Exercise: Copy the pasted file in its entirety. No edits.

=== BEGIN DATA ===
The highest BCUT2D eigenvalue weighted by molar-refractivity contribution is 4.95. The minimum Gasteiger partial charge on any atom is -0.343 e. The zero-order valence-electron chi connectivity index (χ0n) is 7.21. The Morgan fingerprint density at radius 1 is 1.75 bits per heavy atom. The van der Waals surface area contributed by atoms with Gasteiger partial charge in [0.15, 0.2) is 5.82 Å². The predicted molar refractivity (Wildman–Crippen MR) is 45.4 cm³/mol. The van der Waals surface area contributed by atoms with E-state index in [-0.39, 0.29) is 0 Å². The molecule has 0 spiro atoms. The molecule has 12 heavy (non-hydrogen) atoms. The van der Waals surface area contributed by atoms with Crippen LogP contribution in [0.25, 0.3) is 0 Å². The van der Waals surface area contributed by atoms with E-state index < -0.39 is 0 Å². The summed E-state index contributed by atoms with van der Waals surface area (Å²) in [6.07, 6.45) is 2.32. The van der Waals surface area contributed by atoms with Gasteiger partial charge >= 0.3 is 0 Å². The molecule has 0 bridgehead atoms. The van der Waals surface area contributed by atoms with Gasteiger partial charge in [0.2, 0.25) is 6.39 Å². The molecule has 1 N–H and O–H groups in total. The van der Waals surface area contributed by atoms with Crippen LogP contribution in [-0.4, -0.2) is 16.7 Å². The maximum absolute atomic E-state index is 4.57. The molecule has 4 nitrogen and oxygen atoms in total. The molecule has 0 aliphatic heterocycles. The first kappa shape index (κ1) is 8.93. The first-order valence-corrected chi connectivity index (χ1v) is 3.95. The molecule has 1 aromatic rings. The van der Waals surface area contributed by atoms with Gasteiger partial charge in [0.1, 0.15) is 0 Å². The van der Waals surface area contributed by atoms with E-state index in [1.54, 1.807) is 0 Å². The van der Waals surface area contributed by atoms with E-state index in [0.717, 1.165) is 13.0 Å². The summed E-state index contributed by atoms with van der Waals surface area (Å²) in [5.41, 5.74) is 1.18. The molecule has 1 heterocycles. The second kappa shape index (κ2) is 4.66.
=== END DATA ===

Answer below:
The highest BCUT2D eigenvalue weighted by molar-refractivity contribution is 4.95. The minimum Gasteiger partial charge on any atom is -0.343 e. The zero-order valence-electron chi connectivity index (χ0n) is 7.21. The Morgan fingerprint density at radius 1 is 1.75 bits per heavy atom. The van der Waals surface area contributed by atoms with Gasteiger partial charge in [0.15, 0.2) is 5.82 Å². The predicted molar refractivity (Wildman–Crippen MR) is 45.4 cm³/mol. The van der Waals surface area contributed by atoms with E-state index in [-0.39, 0.29) is 0 Å². The molecule has 0 spiro atoms. The molecule has 12 heavy (non-hydrogen) atoms. The van der Waals surface area contributed by atoms with Crippen LogP contribution in [0.25, 0.3) is 0 Å². The van der Waals surface area contributed by atoms with E-state index < -0.39 is 0 Å². The summed E-state index contributed by atoms with van der Waals surface area (Å²) in [6.07, 6.45) is 2.32. The van der Waals surface area contributed by atoms with Gasteiger partial charge >= 0.3 is 0 Å². The molecule has 0 bridgehead atoms. The van der Waals surface area contributed by atoms with Gasteiger partial charge in [0.2, 0.25) is 6.39 Å². The molecule has 1 N–H and O–H groups in total. The van der Waals surface area contributed by atoms with Crippen LogP contribution in [-0.4, -0.2) is 16.7 Å². The maximum absolute atomic E-state index is 4.57. The molecule has 4 nitrogen and oxygen atoms in total. The molecule has 0 aliphatic heterocycles. The first kappa shape index (κ1) is 8.93. The first-order valence-corrected chi connectivity index (χ1v) is 3.95. The molecule has 1 aromatic rings. The van der Waals surface area contributed by atoms with Gasteiger partial charge in [0.1, 0.15) is 0 Å². The van der Waals surface area contributed by atoms with E-state index in [1.54, 1.807) is 0 Å². The van der Waals surface area contributed by atoms with E-state index in [0.717, 1.165) is 13.0 Å². The summed E-state index contributed by atoms with van der Waals surface area (Å²) in [5.41, 5.74) is 1.18. The molecule has 1 heterocycles. The second kappa shape index (κ2) is 4.66.